This seems especially true for the middle classes, whose benefits will need to be cut under the Fund's "strong policy action" scenario. This involves politicians making long term permanent cuts to entitlement programmes, including pensions, to free up room to give more support to the recovery in the short term.
Middle class jobs disappearing
There is a detailed analysis of the decline in the number of middle income and manufacturing jobs in the advanced economies over the past 20 years.
This trend has accelerated during the crisis and, the Fund says, is driven by increased imports from emerging markets as well as structural changes in technology.
In the US, employment in higher paid, higher skilled manufacturing jobs fell by 14% in the US between 2007 and 2009, while employment in services actually rose, by 2%. Employment fell by 2% overall.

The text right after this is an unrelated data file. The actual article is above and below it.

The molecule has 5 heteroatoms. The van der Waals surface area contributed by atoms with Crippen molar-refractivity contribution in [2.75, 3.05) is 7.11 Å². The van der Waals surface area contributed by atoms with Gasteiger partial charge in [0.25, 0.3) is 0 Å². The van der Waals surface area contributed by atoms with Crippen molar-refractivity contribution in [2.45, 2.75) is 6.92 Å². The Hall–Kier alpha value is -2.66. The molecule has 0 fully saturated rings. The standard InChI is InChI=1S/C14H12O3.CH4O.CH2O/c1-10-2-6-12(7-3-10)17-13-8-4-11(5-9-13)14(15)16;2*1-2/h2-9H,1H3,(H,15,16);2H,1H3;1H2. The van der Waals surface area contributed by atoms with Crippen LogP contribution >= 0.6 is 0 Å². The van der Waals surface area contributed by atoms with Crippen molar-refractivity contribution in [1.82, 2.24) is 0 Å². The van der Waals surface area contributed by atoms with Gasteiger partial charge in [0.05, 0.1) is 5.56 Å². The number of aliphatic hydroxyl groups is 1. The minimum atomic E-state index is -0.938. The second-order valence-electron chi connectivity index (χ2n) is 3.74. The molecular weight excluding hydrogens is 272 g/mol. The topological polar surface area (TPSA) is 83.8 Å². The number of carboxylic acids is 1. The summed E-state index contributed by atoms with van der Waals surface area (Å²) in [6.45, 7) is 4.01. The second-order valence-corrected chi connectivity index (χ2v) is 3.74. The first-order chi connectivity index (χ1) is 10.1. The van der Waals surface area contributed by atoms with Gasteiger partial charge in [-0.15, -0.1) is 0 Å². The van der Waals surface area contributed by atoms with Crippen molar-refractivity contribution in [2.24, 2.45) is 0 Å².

The shift is less dramatic in Europe but it is happening there, too. As the Fund points out, productivity in services is generally lower, and grows more slowly, so this structural change could dampen the potential growth rate of these economies, not to mention the incomes of many workers, for many years to come. The authors don't offer many solutions, easy or otherwise, to this long term shadow hanging over a large part of the workforce.
Future unlike the past
The shorter term growth forecast has been cut for every country listed - with particularly large downward revisions for the US and Italy.
Among the major advanced economies, the IMF now thinks Germany will be the only country to grow by more than 2% in 2011. In 2012, none will grow that fast, except Japan, which will have seen its economy shrink this year due to the earthquake.
Those growth rates are not high enough to achieve any meaningful decline in unemployment or increase in real consumption or wages by 2013 - and the Fund does not expect any. It thinks that unemployment will stay near 9 per cent in the US, and it is not expected to fall in Europe either, including the UK.
Unemployment stays high